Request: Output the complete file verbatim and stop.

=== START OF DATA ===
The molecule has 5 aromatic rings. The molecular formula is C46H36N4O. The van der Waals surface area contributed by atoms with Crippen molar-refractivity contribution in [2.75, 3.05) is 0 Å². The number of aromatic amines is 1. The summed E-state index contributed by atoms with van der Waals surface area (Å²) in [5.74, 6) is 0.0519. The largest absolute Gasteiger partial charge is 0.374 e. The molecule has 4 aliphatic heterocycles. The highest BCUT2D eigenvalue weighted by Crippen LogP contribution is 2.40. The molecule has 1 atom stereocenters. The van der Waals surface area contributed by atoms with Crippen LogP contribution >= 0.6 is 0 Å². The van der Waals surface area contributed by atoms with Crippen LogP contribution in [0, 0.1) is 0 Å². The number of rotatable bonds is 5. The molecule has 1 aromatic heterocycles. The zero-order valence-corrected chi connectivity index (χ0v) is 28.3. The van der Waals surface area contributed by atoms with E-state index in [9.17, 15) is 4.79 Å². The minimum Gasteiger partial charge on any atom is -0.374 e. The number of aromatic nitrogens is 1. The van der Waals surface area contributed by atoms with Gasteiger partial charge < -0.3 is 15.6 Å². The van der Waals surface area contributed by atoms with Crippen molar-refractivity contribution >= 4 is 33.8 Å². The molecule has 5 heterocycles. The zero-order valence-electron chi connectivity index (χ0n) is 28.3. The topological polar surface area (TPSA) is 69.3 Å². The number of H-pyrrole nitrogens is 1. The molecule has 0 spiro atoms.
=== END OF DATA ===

The molecule has 5 aromatic rings. The molecular formula is C46H36N4O. The van der Waals surface area contributed by atoms with Crippen molar-refractivity contribution in [2.75, 3.05) is 0 Å². The number of aromatic amines is 1. The summed E-state index contributed by atoms with van der Waals surface area (Å²) in [5.74, 6) is 0.0519. The largest absolute Gasteiger partial charge is 0.374 e. The molecule has 4 aliphatic heterocycles. The highest BCUT2D eigenvalue weighted by Crippen LogP contribution is 2.40. The molecule has 1 atom stereocenters. The van der Waals surface area contributed by atoms with Crippen LogP contribution >= 0.6 is 0 Å². The van der Waals surface area contributed by atoms with Crippen LogP contribution in [0, 0.1) is 0 Å². The number of rotatable bonds is 5. The molecule has 1 aromatic heterocycles. The zero-order valence-corrected chi connectivity index (χ0v) is 28.3. The van der Waals surface area contributed by atoms with E-state index in [9.17, 15) is 4.79 Å². The minimum Gasteiger partial charge on any atom is -0.374 e. The number of aromatic nitrogens is 1. The van der Waals surface area contributed by atoms with Gasteiger partial charge < -0.3 is 15.6 Å². The van der Waals surface area contributed by atoms with Crippen molar-refractivity contribution >= 4 is 33.8 Å². The molecule has 5 heterocycles. The zero-order valence-electron chi connectivity index (χ0n) is 28.3. The topological polar surface area (TPSA) is 69.3 Å². The number of H-pyrrole nitrogens is 1. The molecule has 0 spiro atoms.